The trend of corporate heads to stick to vertical integration is dangerous.
The awesome event at General Motors - the removal of the senior tier of management at one sweep of the boardroom axe - has no parallel in the history of great corporations. Wholesale decapitation has been known, of course, after takeovers, but boards of directors (like that of BP removing Bob Horton) usually settle for a single head - and even then with reluctance.
GM's directors, too, were reluctant to move. After all, as the supine backers, for a whole decade, of the disastrous Roger B Smith (still on the board, amazingly), most are accomplices in the crime. Yet the offence, the rundown of a once-dominant business into near-bankruptcy, is not isolated. The events at GM are symptoms of a disease that, curiously enough, has infected only large US corporations.
In 1991, four of the world's 10 largest industrial giants made losses. GM, IBM and Ford were American, the fourth was Italian State holding company IRI - now being disbanded. In the top 50, six made losses: five were American. In the top 100, nine out of the 13 loss-makers were based in the US. It is true, the American economy was in recession, but these were mostly great multinationals, whose global spread is supposed to insulate them against local calamities.
Over half of IBM's sales, for example, come from outside the US. The British recession is no beach-party either, nevertheless British Aerospace was the UK's sole top 100 company to make a loss last year.
What's been going on? The malaise is especially odd because it seems to illustrate the old boxing maxim - the bigger they are, the harder they fall. Yet other western companies with sales above $55 billion (GE and Daimler-Benz) have stayed thoroughly afloat as IBM and GM have foundered.
There is some significance in the fact that the axed Detroit quarter were truly the old guard: the new team, led by former GM Europe star John F Smith, are in their fifties rather than sixties. Geriatric management has long been the curse of GM. But that cannot be said of IBM: John F Akers was appointed CEO at 50 and is due to leave at 60 in two years. You could argue that his relative youth contributed to the IBM disaster: if you have appointed the wrong man, the longer he reigns, the worse for the company.
The rulers of Europe's business empires, however, are seldom striplings and generally sit long (usually too long) on the throne. The explanation has to lie outside the personalities, though they bear their share of the blame - not for being incompetent, but for inadequacy in the face of overwhelming trends.
What do GM, IBM and Ford have in common? The answer is a high degree of vertical integration, which old Henry Ford practically invented, which Alfred Sloan elevated into a high art form at GM, and which is now dangerously obsolete.
At IBM, until the advent of the PC, virtually everything was made in-house, and nothing made was supplied to any other manufacturer. For decades, the strategy was a smashing success. In the 1990s, it has tremendous drawbacks.
First of all, tied suppliers with captive markets have no great incentive to increase efficiency. Secondly, the corporate business system becomes a game of pass the parcel, in which profit margins are added along with value - until the final product is uncompetitively priced. The impact of price competition (as in cars and computers) is thus, perversely, harshest on the cost-bloated volume leader.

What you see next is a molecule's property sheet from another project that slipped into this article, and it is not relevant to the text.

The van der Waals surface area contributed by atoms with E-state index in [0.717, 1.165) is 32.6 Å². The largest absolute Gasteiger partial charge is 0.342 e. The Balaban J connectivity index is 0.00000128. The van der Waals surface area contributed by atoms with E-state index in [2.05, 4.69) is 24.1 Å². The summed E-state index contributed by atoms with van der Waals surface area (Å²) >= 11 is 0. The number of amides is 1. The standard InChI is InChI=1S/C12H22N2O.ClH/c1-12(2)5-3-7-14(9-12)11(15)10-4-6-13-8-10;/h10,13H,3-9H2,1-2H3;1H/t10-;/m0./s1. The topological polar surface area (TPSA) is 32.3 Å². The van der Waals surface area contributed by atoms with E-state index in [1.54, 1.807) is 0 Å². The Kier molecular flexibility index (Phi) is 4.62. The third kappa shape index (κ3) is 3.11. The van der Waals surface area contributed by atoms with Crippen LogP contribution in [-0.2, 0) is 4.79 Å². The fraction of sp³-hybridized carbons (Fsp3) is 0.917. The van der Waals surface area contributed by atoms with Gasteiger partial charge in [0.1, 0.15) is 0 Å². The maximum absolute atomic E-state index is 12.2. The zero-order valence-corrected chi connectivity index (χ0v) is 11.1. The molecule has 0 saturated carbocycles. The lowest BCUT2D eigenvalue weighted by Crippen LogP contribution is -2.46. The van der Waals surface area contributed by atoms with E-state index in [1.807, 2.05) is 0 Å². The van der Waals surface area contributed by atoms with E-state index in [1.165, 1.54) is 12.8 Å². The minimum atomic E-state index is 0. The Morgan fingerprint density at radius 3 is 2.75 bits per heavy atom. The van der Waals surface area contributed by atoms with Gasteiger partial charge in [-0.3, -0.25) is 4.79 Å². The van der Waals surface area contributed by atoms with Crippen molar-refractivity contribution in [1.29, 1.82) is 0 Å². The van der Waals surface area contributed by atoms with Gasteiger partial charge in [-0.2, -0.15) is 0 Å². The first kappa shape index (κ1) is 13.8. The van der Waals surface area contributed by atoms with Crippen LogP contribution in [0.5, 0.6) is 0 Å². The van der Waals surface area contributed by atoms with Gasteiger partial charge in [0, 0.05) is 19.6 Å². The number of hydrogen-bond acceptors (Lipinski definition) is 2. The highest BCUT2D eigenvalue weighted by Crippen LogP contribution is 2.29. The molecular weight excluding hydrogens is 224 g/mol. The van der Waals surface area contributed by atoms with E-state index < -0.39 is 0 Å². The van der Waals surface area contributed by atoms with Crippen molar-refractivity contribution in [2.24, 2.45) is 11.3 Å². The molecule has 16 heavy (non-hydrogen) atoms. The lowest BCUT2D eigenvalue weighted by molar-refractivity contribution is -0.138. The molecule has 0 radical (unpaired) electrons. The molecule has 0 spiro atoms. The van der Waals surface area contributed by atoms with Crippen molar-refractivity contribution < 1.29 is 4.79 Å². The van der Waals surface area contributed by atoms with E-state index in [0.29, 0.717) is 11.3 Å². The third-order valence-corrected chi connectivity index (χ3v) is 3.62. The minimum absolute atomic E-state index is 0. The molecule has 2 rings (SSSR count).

The process is analogous to the fault that Procter and Gamble (alma mater of the new GM non-executive chairman) discovered in its supply chain. Only 55% of its deliveries were on time, even though all departments were achieving no less than 95% on-time delivery. But there were 12 departments, and 95 multiplied by 95 11 times ends up as 54%.
The job of co-ordinating a vertically integrated manufacturer to ensure that inefficiencies aren't compounded is almost beyond the wit of man - or rather men, for great numbers are needed to run the necessary (or unnecessary, as the case may be) bureaucracy.
On the whole, European companies have not taken vertical integration to such extremes (fatally, that wasn't true of the old British motor industry). In theory, they should be better placed to exploit the new philosophy of giving genuine independence to free-standing units which can carry the corporation forward to its own destiny by pursuing their own. That can never be achieved when ageing and remote executives lay down laws to protect every stone of an edifice built to serve a different marketplace in a different economy.
The formidable task faced by the new Smith at General Motors, and by whoever succeeds Akers, is to tear down the structures erected by Sloan and the two Tom Watsons and rebuild from the bottom up.
That is made doubly difficult when the business has simultaneously to struggle through tough market conditions - and to wrestle with middle managers and workers who have known only a top-down world.
However, without a radical change in the entire system, it will resist change and (as at IBM and GM) destroy the reputations of those who take it on.
Still, knocking the tops off the top-downers is a good start. Companies will never get good management while bad performance is regarded, to use the dulcet phrase of the Governor of the Bank of England, as "not a resigning matter". If it is not, everybody will have to be resigned to a future of failure.